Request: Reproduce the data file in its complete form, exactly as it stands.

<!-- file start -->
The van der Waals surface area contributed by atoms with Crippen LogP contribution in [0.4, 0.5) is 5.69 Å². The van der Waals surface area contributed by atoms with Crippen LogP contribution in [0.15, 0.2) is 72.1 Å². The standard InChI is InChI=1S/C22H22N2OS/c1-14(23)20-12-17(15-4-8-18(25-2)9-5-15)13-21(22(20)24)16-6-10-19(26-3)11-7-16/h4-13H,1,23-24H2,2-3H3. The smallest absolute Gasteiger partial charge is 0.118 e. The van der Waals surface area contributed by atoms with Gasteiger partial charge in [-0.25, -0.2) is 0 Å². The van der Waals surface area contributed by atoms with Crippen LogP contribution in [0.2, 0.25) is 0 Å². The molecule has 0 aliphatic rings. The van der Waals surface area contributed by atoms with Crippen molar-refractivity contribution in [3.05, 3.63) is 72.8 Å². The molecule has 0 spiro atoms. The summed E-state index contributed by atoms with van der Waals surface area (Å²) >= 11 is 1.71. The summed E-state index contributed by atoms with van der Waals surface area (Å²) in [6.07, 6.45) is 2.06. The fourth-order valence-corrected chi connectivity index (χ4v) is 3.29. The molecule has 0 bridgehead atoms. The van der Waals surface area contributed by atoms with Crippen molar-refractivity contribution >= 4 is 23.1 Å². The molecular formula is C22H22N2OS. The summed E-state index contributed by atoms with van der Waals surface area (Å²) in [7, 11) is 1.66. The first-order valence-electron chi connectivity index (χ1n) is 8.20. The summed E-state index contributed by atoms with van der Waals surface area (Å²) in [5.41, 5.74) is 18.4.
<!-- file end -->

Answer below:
The van der Waals surface area contributed by atoms with Crippen LogP contribution in [0.4, 0.5) is 5.69 Å². The van der Waals surface area contributed by atoms with Crippen LogP contribution in [0.15, 0.2) is 72.1 Å². The standard InChI is InChI=1S/C22H22N2OS/c1-14(23)20-12-17(15-4-8-18(25-2)9-5-15)13-21(22(20)24)16-6-10-19(26-3)11-7-16/h4-13H,1,23-24H2,2-3H3. The smallest absolute Gasteiger partial charge is 0.118 e. The van der Waals surface area contributed by atoms with Gasteiger partial charge in [-0.25, -0.2) is 0 Å². The van der Waals surface area contributed by atoms with Crippen LogP contribution in [0.2, 0.25) is 0 Å². The molecule has 0 aliphatic rings. The van der Waals surface area contributed by atoms with Crippen molar-refractivity contribution in [3.05, 3.63) is 72.8 Å². The molecule has 0 spiro atoms. The summed E-state index contributed by atoms with van der Waals surface area (Å²) >= 11 is 1.71. The summed E-state index contributed by atoms with van der Waals surface area (Å²) in [6.07, 6.45) is 2.06. The fourth-order valence-corrected chi connectivity index (χ4v) is 3.29. The molecule has 0 bridgehead atoms. The van der Waals surface area contributed by atoms with Crippen molar-refractivity contribution >= 4 is 23.1 Å². The molecular formula is C22H22N2OS. The summed E-state index contributed by atoms with van der Waals surface area (Å²) in [7, 11) is 1.66. The first-order valence-electron chi connectivity index (χ1n) is 8.20. The summed E-state index contributed by atoms with van der Waals surface area (Å²) in [5.41, 5.74) is 18.4.